GISCafe Weekly Review March 31st, 2014

Retail and the ArcGIS Platform
March 31, 2014  by Matt Sheehan

 

We are over-users of the word exciting. But truly these are great times to be working in the location services and GIS fields. Not only is location technology being used more widely and by ever more diverse groups of users, but new sectors and vertical are emerging. Retail in particular presents a fascinating world of opportunity.

Esri have put considerable focus on retail GIS.

 

Many of our clients use desktop GIS applications such as ArcMap. Some have developed Web GIS applications. One common theme across all clients with whom we work, is an increasing need to integrate their GIS data and applications.

Data! More data! Still more data! The exploding appetite for enriching GIS datasets with more and better data to support decision making is contributing to the rising demand for custom datasets. It is clear that richly attributed, custom datasets will soon become the “coin of the GIS realm.” In addition to the increasing availability of precision data, the demand for more, better, and faster GIS data conflation is also driven by the National Geospatial-Intelligence Agency’s recent directive to suppliers to aggregate existing data to meet stringent NGA requirements.

New tools and different methods are now required to create the more comprehensively-attributed, custom datasets that are replacing the “good enough” datasets that sufficed in the past. Some early adopters in the GIS market already use a new technology: automated conflation, or “intelligent aggregation” of GIS data. They seem to think that it will give them a competitive advantage that will differentiate the winners from the losers. This article reviews the concept of conflation and two toolkits that can help any GIS professional be more efficient and accurate.

Fragments of the missing Malaysia Airlines Flight MH370 are believed to have been found in the Indian Ocean, according to a press conference by Malaysian prime minister, Najib Razak. Inmarsat satellite data was instrumental in finding the debris. It is one of those events that baffles technologists, as the plane disappeared mysteriously two weeks ago, off the radar, and even now, the evidence is not conclusive that this debris belongs to the missing airliner.It is further proof that all the technology in the world cannot make sure of our safety and can also be manually turned off if someone has the desire to lose a plane.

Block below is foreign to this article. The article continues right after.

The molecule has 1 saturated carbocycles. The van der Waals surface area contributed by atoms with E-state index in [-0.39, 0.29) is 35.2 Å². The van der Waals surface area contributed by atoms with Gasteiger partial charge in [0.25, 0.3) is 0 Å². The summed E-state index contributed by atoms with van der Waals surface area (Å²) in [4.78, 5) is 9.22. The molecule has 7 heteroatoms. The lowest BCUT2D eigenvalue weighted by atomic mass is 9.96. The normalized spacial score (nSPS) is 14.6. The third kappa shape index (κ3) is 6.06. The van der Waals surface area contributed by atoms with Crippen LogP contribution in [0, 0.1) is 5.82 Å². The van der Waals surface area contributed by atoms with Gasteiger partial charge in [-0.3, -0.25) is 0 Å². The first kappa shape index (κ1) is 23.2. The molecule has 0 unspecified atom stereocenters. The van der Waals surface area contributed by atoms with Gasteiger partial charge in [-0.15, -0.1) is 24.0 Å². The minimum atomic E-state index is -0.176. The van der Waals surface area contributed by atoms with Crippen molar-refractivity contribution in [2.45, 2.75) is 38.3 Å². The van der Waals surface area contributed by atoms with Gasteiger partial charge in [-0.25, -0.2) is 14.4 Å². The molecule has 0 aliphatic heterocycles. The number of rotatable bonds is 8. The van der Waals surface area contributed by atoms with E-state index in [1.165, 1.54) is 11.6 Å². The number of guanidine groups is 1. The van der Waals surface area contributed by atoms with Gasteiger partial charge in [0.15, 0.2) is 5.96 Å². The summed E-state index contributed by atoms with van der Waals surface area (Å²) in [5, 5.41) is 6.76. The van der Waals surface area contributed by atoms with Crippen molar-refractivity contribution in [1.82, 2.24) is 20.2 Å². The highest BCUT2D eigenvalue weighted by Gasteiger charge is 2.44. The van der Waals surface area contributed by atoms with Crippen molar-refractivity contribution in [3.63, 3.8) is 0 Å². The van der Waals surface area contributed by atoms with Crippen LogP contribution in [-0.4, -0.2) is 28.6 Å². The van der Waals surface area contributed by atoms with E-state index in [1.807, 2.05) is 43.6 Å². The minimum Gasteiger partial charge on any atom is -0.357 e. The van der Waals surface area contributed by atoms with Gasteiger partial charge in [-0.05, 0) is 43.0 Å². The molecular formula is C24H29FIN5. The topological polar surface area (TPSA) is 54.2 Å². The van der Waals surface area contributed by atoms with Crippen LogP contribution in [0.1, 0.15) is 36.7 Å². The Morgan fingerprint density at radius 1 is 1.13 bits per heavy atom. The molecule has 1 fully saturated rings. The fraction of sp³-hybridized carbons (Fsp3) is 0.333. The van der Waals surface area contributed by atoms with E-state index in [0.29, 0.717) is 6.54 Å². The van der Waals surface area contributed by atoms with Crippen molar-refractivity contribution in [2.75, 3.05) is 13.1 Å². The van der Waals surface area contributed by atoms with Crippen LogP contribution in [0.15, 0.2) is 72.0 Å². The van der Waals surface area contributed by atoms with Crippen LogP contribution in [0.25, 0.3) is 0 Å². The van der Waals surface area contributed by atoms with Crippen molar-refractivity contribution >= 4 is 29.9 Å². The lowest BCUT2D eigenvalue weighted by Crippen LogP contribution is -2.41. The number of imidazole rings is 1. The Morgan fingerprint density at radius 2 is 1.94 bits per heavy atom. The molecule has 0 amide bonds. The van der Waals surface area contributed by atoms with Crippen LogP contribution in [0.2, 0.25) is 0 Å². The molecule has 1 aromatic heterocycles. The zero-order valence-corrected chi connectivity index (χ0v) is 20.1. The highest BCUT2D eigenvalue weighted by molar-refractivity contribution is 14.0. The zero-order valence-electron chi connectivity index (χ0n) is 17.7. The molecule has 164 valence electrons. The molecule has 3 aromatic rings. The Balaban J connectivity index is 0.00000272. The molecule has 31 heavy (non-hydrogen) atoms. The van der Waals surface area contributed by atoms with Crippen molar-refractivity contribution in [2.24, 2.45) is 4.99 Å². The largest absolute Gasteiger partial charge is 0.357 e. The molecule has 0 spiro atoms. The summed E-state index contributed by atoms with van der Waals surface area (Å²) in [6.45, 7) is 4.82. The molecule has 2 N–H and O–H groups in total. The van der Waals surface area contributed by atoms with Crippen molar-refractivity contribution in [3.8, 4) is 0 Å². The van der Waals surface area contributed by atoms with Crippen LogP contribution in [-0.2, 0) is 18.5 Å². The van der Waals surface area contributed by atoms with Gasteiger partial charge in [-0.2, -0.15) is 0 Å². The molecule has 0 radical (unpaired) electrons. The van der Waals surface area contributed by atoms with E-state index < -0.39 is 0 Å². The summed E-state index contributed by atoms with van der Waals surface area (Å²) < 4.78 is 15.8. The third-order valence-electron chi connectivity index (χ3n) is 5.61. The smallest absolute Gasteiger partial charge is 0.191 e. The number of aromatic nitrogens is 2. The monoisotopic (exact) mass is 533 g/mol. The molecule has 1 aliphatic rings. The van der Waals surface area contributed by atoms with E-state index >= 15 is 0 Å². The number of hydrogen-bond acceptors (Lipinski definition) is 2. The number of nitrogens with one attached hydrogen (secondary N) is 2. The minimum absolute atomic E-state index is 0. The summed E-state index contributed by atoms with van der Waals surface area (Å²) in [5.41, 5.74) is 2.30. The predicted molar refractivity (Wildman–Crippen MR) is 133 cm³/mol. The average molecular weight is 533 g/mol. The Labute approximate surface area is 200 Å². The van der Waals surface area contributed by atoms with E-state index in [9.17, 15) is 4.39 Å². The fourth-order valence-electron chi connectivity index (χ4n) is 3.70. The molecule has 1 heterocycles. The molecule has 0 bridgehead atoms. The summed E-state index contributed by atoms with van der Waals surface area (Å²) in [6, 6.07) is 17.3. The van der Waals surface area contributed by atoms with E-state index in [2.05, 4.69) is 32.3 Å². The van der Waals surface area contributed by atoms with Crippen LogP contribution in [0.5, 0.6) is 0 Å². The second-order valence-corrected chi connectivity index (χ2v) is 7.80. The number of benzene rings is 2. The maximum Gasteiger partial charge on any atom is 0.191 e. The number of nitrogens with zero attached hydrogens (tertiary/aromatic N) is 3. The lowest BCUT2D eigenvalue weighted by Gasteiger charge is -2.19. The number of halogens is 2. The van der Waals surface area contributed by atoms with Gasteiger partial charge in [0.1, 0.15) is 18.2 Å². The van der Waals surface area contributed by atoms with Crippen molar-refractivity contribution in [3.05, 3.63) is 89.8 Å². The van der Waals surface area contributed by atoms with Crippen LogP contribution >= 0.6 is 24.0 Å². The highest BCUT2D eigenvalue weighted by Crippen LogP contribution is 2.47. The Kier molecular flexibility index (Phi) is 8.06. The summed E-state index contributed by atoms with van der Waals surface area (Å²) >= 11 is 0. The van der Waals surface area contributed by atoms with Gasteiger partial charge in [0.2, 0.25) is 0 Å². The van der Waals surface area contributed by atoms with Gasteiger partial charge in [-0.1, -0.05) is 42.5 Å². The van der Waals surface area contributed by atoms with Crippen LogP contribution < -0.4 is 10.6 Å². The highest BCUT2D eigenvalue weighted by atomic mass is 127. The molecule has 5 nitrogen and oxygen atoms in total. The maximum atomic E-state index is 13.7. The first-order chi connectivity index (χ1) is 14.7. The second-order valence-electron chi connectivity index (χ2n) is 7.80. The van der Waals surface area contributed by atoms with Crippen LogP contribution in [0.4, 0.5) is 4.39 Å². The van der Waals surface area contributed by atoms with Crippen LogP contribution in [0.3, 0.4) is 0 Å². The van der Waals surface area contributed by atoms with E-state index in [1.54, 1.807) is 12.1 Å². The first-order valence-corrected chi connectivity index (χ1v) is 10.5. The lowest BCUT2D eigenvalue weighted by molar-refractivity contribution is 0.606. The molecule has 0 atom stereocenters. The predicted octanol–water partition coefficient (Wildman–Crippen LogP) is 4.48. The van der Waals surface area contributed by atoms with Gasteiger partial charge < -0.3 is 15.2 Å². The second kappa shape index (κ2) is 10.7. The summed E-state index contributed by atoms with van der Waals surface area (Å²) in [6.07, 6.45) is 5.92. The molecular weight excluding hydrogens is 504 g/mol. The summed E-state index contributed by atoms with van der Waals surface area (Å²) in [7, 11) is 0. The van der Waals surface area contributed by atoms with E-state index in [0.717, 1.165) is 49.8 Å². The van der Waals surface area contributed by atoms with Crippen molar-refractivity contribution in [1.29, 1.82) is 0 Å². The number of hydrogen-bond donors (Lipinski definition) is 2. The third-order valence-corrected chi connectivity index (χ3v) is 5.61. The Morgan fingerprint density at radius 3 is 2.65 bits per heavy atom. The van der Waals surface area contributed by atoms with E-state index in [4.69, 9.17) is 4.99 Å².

Right after the aircraft disappeared, Inmarsat was involved in the search for the plane. Although the main aircraft communications addressing and reporting system  (which would usually transmit the plane’s position) was turned off, one of Inmarsat’s satellites continued to pick up a series of automated hourly ‘pings’ from a terminal on the plane, which would normally be used to synchronize timing information.

Inmarsat analyzed these pings and was thereby was able to establish that MH370 continued to fly for at least five hours after the aircraft left Malaysian airspace, and that it had flown along one of two ‘corridors’ – one arcing north and the other south. This was shown in various news reports, but this information was given by the Doppler effect, the change in frequency due to the movement of a satellite in orbit. This gave two predicted paths for the flight – one northerly and one southerly route. Inmarsat engineers came up with this prediction which had never been done before, according to senior vice president of external affairs at Inmarsat, Chris McLaughlin. He said that the technology to track position and speed of the aircraft can be made available on planes for less than a dollar and hour.  The plane was reportedly flying at a cruising height above 30,000 feet.

Although this information was given to Malaysian officials by March 12, the Malaysian government did not acknowledge it publicly until March 15, according to the Wall Street Journal. This delay in responding has been sharply criticized in the press and is thought to have contributed to a considerable loss of valuable time in recovering the lost aircraft.

 

Inmarsat’s engineers continued with their further analysis of the pings and came up with a much more detailed Doppler effect model for the northern and southern paths. They compared these models with the trajectory of other aircraft on similar routes and were able to confirm a matching between Inmarsat’s predicted southerly path with reading from other planes on that same route.

These pings from the satellite coupled with assumptions about the plane’s speed, made it possible for  Australia and the US National Transportation Safety Board to narrow down the search area to just 3 per cent of the southern corridor on March 18th.

“We worked out where the last ping was, and we knew that the plane must have run out of fuel before the next automated ping, but we didn’t know what speed the aircraft was flying at – we assumed about 450 knots,” said McLaughlin. “We can’t know when the fuel actually ran out, we can’t know whether the plane plunged or glided, and we can’t know whether the plane at the end of the time in the air was flying more slowly because it was on fumes.”

The analysis was given to the UK Air Accidents Investigation Branch (AAIB) by Inmarsat this week. So far, the cause of the crash remains unknown.

 

Starting any software project can be daunting. GIS in particular presents many confusing choices. With this in mind we have just written a free guide: Web and Mobile GIS Projects from Idea to Reality in 3 Easy Steps, which should help kick start your Web or mobile GIS project:



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